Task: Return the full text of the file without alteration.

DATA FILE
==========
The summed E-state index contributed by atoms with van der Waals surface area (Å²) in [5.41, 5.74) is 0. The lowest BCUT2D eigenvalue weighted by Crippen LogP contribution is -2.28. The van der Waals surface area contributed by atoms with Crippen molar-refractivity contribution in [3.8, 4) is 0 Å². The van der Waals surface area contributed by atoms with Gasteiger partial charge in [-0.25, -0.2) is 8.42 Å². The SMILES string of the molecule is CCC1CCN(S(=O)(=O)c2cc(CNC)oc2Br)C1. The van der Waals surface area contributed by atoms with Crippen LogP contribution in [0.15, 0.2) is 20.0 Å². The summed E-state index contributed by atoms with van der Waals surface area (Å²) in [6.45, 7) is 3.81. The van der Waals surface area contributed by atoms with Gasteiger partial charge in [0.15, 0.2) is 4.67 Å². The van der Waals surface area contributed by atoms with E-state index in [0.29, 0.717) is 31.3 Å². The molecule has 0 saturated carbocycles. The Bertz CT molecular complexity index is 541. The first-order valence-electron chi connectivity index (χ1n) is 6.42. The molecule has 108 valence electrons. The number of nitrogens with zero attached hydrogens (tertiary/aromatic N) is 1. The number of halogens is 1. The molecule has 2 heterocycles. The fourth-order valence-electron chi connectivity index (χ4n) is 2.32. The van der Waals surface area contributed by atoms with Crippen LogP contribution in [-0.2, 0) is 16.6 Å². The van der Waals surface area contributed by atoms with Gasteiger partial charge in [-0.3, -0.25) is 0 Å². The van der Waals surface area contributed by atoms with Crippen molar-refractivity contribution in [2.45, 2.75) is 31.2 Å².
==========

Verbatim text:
The summed E-state index contributed by atoms with van der Waals surface area (Å²) in [5.41, 5.74) is 0. The lowest BCUT2D eigenvalue weighted by Crippen LogP contribution is -2.28. The van der Waals surface area contributed by atoms with Crippen molar-refractivity contribution in [3.8, 4) is 0 Å². The van der Waals surface area contributed by atoms with Gasteiger partial charge in [-0.25, -0.2) is 8.42 Å². The SMILES string of the molecule is CCC1CCN(S(=O)(=O)c2cc(CNC)oc2Br)C1. The van der Waals surface area contributed by atoms with Crippen LogP contribution in [0.15, 0.2) is 20.0 Å². The summed E-state index contributed by atoms with van der Waals surface area (Å²) in [6.45, 7) is 3.81. The van der Waals surface area contributed by atoms with Gasteiger partial charge in [0.15, 0.2) is 4.67 Å². The van der Waals surface area contributed by atoms with E-state index in [0.29, 0.717) is 31.3 Å². The molecule has 0 saturated carbocycles. The Bertz CT molecular complexity index is 541. The first-order valence-electron chi connectivity index (χ1n) is 6.42. The molecule has 108 valence electrons. The number of nitrogens with zero attached hydrogens (tertiary/aromatic N) is 1. The number of halogens is 1. The molecule has 2 heterocycles. The fourth-order valence-electron chi connectivity index (χ4n) is 2.32. The van der Waals surface area contributed by atoms with Crippen LogP contribution in [-0.2, 0) is 16.6 Å². The van der Waals surface area contributed by atoms with Gasteiger partial charge in [-0.3, -0.25) is 0 Å². The van der Waals surface area contributed by atoms with Crippen molar-refractivity contribution in [2.45, 2.75) is 31.2 Å².